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A Ring of Fire, Millions of Monarchs and Other Rare Natural Phenomena Worth Traveling For | Travel

monarch butterflies

About 100 miles northwest of Mexico City in the UNESCO-designated Monarch Butterfly Biosphere Reserve, up to a billion of the brilliant-winged insects spend November to March clustered on branches.
Sylvain Cordier/Getty Images

Travel satisfies and whets our appetite for wonder all at once. The more you explore, the more you realize just how much more there is of the world to see. These eight magnificent and unusual natural sights call for careful planning from spectators—and if you make the effort to coincide with them, your view of everything else might change as well.

Annular eclipse; Albuquerque, New Mexico

A Ring of Fire, Millions of Monarchs and Other Rare Natural Phenomena Worth Traveling For

An annular solar eclipse photographed on May 20, 2012.

NASA/Bill Dunford

Not all solar eclipses are created alike. They all happen when the moon passes between us and the sun, casting a shadow over the earth. When the moon is close enough to Earth to cover the entire sun, a total eclipse occurs. When it’s farther away, on the other hand, the full solar disk isn’t covered, and a dramatic band of light surrounds it. “We see a ring around the black moon disk, sometimes called the ‘ring of fire,’ so we call this ‘annular eclipse,’” explains Ylva Pihlström, the associate director of the Center for Astrophysical Research and Technologies at the University of New Mexico. An annular eclipse will cross the United States on October 14, 2023, entering in Oregon at 9:13 a.m. PDT and exiting through Texas at 12:03 p.m. CDT. To see the full ring, you’ll need to be in the path of annularity—and the skies must be clear. Albuquerque is one of the American cities most likely to meet both of those conditions. There, “the full ring of fire will be seen for about 4 minutes and 48 seconds, peaking close to 10:37 a.m.,” Pihlström says. Her university will be hosting a free, public viewing party in an athletic field with stations where visitors can build solar viewers and learn more about eclipses. “In one of the Physics and Astronomy lecture halls we have a heliostat, which projects the solar disc inside the room and will allow people to enjoy this way of viewing the sun and the eclipse,” she adds.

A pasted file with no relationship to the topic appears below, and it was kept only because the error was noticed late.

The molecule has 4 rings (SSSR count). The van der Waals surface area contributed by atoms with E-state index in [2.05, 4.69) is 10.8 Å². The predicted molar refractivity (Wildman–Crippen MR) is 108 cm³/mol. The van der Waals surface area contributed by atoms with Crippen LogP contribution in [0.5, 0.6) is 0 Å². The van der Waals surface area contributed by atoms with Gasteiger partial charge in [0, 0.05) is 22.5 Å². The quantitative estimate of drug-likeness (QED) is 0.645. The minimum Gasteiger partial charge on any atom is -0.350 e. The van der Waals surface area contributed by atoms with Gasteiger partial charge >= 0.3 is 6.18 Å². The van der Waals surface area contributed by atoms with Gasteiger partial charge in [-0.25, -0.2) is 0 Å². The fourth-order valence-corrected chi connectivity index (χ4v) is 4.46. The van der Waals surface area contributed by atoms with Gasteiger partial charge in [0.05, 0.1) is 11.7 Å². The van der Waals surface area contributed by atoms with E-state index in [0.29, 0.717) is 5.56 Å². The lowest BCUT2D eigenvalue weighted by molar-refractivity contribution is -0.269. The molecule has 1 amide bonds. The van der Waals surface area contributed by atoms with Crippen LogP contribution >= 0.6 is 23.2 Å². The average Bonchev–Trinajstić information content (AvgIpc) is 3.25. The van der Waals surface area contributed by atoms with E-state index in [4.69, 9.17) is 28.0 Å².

Firefly squid; Toyama Bay, Japan

Firefly squid

Firefly squid

Circe Denyer via Wikipedia

The diminutive…

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